Approaches to Antitrust Policy

Antitrust policy refers to the actions the government takes to promote competition among firms in the economy. Antitrust policy includes challenging and breaking up existing firms with significant market power, preventing mergers that would increase monopoly power significantly, prohibiting price fixing, and limiting anti-competitive arrangements between firms and their suppliers.

Antitrust policy began in the United States just over 100 years ago in response to a massive wave of mergers and consolidations. Similar merger movements occurred in Europe at about the same time. These mergers were made possible by rapid innovations in transportation, communication and management techniques. Railroads and telegraph lines expanded across the country, allowing large firms to place manufacturing facilities and sales offices in many different population centers.

Trust (monopoly), corporate monopoly organized under the legal device of trusteeship for the purpose of eliminating competition in an area of business and of controlling the market for a product. Specifically, a trust was a particular technique developed in the late 19th century to consolidate firms and acquire control in a variety of industries. The widespread use and abuse of trusts during this period ultimately gave rise to a series of antitrust laws that continue to be in effect.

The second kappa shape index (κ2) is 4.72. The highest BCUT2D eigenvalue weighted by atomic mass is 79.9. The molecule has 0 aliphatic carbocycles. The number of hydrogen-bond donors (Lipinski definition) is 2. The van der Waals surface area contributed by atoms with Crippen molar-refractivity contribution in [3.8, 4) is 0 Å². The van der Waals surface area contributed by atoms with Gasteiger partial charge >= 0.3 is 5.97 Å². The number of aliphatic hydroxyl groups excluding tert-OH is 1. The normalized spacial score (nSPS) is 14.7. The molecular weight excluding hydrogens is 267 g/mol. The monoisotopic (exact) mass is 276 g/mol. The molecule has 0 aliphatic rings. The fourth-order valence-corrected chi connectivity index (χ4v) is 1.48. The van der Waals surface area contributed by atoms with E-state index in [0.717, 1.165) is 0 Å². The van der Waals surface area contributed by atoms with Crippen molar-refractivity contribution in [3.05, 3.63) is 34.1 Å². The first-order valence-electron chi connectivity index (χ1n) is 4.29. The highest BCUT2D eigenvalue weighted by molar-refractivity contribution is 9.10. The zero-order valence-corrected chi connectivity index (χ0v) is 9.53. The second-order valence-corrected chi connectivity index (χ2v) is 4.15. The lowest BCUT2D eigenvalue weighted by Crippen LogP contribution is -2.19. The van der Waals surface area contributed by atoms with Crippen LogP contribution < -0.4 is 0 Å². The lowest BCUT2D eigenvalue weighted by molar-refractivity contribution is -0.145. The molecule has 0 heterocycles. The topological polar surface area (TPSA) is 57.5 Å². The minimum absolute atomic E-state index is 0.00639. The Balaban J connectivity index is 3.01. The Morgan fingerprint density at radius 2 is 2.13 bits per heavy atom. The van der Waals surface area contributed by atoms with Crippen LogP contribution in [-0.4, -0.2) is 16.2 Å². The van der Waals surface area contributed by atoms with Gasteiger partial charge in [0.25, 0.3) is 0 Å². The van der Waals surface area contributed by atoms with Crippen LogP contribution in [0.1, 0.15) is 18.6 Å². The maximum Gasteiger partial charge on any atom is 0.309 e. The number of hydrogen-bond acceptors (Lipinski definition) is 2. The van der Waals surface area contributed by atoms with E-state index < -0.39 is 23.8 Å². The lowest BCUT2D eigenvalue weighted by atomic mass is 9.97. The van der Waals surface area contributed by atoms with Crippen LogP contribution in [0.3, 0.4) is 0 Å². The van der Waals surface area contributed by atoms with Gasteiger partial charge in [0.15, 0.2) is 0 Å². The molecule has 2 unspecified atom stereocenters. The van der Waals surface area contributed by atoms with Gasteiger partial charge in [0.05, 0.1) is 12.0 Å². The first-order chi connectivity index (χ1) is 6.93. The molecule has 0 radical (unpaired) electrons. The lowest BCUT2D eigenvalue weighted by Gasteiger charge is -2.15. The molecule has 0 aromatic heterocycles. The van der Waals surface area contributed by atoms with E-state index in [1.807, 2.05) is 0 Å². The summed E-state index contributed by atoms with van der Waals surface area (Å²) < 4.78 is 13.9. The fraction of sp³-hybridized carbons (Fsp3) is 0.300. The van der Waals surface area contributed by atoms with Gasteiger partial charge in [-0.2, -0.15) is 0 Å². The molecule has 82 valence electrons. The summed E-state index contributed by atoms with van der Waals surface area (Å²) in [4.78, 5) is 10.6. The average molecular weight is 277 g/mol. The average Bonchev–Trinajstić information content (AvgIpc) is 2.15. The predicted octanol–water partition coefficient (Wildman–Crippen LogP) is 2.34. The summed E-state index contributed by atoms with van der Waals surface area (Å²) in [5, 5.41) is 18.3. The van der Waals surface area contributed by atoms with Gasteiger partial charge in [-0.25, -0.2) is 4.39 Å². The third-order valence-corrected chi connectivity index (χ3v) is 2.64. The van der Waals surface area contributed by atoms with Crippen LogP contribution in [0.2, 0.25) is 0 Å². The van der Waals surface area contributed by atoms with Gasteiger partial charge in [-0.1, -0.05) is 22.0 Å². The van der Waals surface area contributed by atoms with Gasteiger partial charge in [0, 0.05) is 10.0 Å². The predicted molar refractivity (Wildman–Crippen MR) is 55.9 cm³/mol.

A trust is a legal arrangement in which the voting stock of different companies is brought together under the direction of a board of trustees, which then issues trust certificates in exchange for all the shares or a controlling number of shares of the individual companies. This arrangement permits the trustees to manage and direct a group of companies in a unified way, in effect, creating a single firm out of competing firms.

i) Antitrust policy, prohibiting anti-competitive conduct and preventing monopolistic structures, is the primary way that public policy limits abuses of market power by large firms. Thus, policy grew out of legislation like the Sherman Act (1890) and the Clayton Act (1994). The primary purpose of anti-trust is:
  • To prohibit anti-competitive activities (which include agreements to fix prices or divide up territories, price discrimination, and tie-in agreement) and,
  • To break up monopoly structures. In today’s legal theory, such structures are those that have excessive market power (a large share of the market) and also engage in anti-competitive acts.
ii) In addition to limiting the behavior of existing firms, anti-trust law prevents mergers that would lessen competition. Today, horizontal mergers (between firms in the same industry) are the main source of concern, while vertical conglomerate mergers tend to be tolerated.